At the end of the show he started another tale, only to stop and say “oh, but this is your stop.” The general effect was someone who just bored strangers with his peculiar narratives, and couldn’t take a hint.

Many of the shows had these narrators; Suspense, for a while, had THE MAN IN BLACK, a helpful detail for radio, and he was played by Joseph Kearns, familiar to people in my demographic as Mr. Wilson on Dennis the Menace. The show ran in reruns. I never liked it as a child, although I was intrigued by the portrayal of Dennis as a disembodied spirit of a fireman, turning into a tornado:



Somehow that made him the brother of Tom Terrific. I can’t tell you what an impression that made on me as a very young child, watching it on Captain Kangaroo, eating my oatmeal in a blue bowl that had a bunny on the bottom and the words All Gone.

I wonder what happened to that bowl. It must have been broken; there’s no way my Mom would have thrown it out. I wouldn’t throw out a childhood bowl Daughter liked. I still have, somewhere in a bag in the basement in the box of bygone things, a Hello Kitty spoon.

Anyway, it goes back to something I’ve mentioned here over the years - the way the faces and voices and my parents’ generation carried over to mine, and we had no context. It seems like they belonged to two eras - old wartime radio on one side of the divide, TV and Disney movies on the other, the one that belonged to Us Kids. But adults at the time didn’t see it like that, of course; they were used to these faces and voices populating the products of the entertainment industry, just like grown-ups today are used to the guy from Cheers being a voice in Pixar movies.

God help us if he gets accused of groping; they'll have to recut every Pixar movie.


Man, that's just typical of you, kitchen. Typical.

This book assembles the types of metal kitchens you could get, now that Hitler was dead. Example #2:


I get the impression - vague, but it's there - that these things were made by Youngstown.

Modern for years to come! Until you want something three people can stand in.





It's 1965.

I think I’d love it more if it didn’t look like tree bark:



If you’re wondering if double chocolate is even possible, and whether it brings up the issue of Triple Chocolate down the road - it means there’s a ribbon of chocolate “fudge” in the chocolate ice cream. Which is chocolate flavored viscous fluid, as opposed to the “fudge” of a brownie.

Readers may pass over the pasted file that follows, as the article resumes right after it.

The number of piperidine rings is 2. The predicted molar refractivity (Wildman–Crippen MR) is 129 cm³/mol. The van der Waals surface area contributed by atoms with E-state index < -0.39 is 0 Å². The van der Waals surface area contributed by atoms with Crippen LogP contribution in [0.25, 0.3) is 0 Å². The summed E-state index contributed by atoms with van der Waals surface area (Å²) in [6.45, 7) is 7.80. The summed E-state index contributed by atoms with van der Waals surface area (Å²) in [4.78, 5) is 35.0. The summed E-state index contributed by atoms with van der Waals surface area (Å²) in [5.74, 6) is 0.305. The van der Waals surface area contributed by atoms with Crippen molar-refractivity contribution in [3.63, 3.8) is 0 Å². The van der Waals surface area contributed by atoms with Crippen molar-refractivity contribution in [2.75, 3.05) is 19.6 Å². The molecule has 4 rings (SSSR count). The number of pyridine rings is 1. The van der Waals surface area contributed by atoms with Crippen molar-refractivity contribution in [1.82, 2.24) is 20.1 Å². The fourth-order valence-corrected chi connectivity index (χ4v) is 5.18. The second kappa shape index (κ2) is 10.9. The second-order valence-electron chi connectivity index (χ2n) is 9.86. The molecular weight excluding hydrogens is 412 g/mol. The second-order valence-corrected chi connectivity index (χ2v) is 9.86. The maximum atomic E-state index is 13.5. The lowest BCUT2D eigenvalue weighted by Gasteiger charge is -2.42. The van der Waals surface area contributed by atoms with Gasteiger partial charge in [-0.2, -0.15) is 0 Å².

You’d think they could keep the house home just on body heat:



That’s Gene Carolan. The 1999 obit says he was survived by seven sons.



A cheerful bunch:



The farm still appears to be in family hands - and you can see his house from here.


Banquet did the fixin’! An’ took off some letters what might think they had fancy east-coast airs.



Did anyone ever eat a beef pie and think “this must have been expensive”?


In 1965 there’s still unapologetic femininity in the ads, but that’ll be gone in a few years. By 1967 it’ll all be “you’ve come a long way baby” empowerment hear-me-roar postures, but for now, it’s still Betty Draper land.




Looks like Frankenstein’s monster, all cleaned up:



Why the puppies? To position the smoke between the manly-man Marlboros and the other brands that had the usual blather about flavor and satisfaction. This one said you were a particular kind of person: A guy’s guy, sure, but one the gals liked because you didn’t require your dog to be in useful hunting size.

He’s been rendered incapable lighting his cigarette because he has his hands full. Did she give him the puppies? How long was he standing there with a cigarette in his mouth and an arm full of puppies before she came along?

Can’t he wait to put down the puppies before he has a smoke?

Well, she has black-rimmed glasses, so that’s a start:


Finally: half of an ad. If you know your American vernacular architecture, you know exactly what brand that was.

Back in the days when gas stations spelled freedom and the future . . . but when didn’t they?

That'll do; see you around.



blog comments powered by Disqus